When Brazeal Dennard passed away in 2010, he left behind a rich musical legacy. This 2007 article profiled the life and career of this champion for African-American music as he celebrated 60 years conducting the Angelic Choir of the Peoples Baptist Church in Detroit.
Many types of organizations are tackling issues of diversity. Patricia Moore Harbour, who has facilitated a number of these discussions in a process that she describes as the Transformative Learning Experience, believes arts organizations, especially choruses, may start out ahead of the game.
The concept of ubuntu: "A person is a person through other people." Throughout black South African history—from ancient times when societies were migratory to the more recent struggle against apartheid—the people have relied on each other for their very survival. One conductor brought the lessons of ubuntu back home to his chorus.
A history of gay and lesbian choruses in America: A movement that began in anger and isolation has given way to musical excellence and collaborations promoting tolerance and inclusion.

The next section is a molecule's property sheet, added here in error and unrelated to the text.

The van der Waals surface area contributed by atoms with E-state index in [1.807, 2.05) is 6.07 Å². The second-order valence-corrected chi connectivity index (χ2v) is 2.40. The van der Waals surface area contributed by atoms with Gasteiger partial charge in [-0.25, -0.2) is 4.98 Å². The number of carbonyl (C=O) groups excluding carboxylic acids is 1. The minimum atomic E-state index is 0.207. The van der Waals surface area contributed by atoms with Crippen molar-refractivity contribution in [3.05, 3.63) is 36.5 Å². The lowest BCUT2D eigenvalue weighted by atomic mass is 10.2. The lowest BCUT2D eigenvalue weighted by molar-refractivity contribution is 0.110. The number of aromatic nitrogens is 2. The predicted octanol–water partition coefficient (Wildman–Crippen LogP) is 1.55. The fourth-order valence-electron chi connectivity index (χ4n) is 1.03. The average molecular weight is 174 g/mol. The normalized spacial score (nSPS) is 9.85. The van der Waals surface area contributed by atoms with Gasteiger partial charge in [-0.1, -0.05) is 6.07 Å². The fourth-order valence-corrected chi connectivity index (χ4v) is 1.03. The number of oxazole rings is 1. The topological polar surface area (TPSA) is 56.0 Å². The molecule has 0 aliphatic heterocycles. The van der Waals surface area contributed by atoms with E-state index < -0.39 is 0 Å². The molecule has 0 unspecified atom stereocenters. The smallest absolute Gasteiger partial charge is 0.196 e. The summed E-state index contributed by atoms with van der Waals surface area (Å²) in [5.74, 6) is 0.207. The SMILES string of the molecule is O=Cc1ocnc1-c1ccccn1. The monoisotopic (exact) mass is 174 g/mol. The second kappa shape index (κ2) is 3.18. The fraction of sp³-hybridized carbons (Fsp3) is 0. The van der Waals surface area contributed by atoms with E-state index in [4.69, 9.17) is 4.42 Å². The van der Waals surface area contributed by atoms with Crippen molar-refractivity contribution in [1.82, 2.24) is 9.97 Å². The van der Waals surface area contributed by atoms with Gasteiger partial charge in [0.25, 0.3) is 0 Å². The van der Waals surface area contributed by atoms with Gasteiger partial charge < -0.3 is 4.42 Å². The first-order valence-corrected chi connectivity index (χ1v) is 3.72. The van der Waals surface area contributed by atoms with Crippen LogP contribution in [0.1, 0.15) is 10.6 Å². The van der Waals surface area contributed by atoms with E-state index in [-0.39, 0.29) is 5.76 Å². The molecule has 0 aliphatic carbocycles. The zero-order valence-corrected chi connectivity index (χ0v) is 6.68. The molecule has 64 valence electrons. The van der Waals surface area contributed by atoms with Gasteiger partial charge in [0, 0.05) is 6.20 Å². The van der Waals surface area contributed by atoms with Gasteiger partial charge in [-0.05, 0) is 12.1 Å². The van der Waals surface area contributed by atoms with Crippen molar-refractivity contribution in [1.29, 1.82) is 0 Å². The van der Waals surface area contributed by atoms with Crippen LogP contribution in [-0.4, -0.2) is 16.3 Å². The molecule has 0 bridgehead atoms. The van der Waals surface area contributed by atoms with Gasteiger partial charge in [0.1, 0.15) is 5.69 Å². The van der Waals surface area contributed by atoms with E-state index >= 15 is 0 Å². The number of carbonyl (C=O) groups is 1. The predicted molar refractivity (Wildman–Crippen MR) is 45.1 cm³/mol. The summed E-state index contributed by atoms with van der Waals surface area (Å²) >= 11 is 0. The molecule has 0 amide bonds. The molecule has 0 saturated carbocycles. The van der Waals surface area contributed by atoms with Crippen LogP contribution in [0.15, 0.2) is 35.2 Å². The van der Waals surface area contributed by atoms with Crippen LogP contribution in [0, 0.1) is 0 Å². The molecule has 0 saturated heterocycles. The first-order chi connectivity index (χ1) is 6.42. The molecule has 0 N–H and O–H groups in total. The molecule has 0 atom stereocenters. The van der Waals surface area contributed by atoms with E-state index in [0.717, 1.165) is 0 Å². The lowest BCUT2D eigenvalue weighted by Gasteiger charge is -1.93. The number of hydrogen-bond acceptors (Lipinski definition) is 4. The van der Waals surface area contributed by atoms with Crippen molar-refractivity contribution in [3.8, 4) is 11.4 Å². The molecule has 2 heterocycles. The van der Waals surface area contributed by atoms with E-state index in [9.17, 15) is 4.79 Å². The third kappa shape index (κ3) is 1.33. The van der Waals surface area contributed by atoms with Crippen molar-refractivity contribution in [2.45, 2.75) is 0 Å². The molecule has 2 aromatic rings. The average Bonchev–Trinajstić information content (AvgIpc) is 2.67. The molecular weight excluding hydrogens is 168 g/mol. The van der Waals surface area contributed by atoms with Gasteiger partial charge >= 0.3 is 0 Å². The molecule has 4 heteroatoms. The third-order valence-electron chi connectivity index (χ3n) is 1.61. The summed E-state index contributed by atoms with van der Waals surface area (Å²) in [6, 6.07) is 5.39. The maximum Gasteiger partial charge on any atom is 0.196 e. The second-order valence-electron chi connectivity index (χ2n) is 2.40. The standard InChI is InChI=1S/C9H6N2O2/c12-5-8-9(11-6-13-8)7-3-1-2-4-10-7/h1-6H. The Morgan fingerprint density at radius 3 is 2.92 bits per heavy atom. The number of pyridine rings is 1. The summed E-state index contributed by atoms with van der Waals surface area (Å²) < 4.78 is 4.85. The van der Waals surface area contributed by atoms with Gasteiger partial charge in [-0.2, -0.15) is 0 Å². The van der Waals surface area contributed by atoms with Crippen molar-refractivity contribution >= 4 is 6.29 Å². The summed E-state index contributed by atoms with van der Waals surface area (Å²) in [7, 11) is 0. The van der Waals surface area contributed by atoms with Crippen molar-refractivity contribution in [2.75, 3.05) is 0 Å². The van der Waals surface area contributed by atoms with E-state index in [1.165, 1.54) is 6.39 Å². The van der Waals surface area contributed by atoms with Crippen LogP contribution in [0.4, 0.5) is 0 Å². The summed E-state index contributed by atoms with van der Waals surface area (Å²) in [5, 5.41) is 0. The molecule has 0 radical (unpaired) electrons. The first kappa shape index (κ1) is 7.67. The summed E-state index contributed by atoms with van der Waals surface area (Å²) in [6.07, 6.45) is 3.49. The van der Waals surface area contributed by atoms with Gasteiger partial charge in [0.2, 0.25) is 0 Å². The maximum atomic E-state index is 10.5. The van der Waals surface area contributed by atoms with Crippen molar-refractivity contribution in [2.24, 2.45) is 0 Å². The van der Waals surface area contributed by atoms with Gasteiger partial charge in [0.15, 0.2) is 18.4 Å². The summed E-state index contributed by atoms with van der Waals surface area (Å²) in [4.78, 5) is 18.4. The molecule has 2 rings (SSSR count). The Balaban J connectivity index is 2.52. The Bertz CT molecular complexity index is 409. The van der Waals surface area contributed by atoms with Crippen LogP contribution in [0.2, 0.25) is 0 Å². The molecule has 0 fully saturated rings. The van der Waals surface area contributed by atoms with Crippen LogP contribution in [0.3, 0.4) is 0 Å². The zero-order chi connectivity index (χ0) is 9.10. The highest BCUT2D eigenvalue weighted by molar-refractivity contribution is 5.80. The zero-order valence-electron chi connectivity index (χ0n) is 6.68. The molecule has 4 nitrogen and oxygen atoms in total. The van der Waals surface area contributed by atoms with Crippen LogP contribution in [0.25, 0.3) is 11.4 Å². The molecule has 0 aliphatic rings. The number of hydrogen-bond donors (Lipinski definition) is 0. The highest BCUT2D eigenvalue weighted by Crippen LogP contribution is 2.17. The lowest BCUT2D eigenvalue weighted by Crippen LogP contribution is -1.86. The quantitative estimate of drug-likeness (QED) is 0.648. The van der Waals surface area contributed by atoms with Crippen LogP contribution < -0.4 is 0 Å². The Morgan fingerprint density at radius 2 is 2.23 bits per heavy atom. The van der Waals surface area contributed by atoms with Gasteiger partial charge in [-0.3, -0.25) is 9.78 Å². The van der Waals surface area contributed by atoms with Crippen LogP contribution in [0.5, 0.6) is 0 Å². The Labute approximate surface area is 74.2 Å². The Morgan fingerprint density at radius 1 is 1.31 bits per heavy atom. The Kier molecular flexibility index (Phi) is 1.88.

We have created an elitist culture around classical music, about clothes and small talk and polite applause, and then we wonder why those who "don't have tuxedos" don't come to our concerts. Should we be working to change this? How can we do it?
A chorus by its very nature is a collaboration - singers, instrumentalists, music directors, front-office staff—all, according to Webster, performing work or labor together, especially literary (read artistic) pursuits." So it comes as no surprise that choruses would extend that collaborative spirit beyond their own organizations.
Activities undertaken by children and teens can profoundly influence the shape of their lives, and singing in a chorus is unusually powerful. Interviews with choral singers show that such early encounters grow into close, passionate relationships with music and choral singing, reflecting the positive influence that choral singing plays in bringing value, direction, and meaning to lives.
There’s a good chance that, like many nonprofits, you aren’t happy with your attempts to achieve diversity. If your best-intentioned efforts are failing, consider these 10 steps to promoting inclusion on your board.
American Choral Review 45.1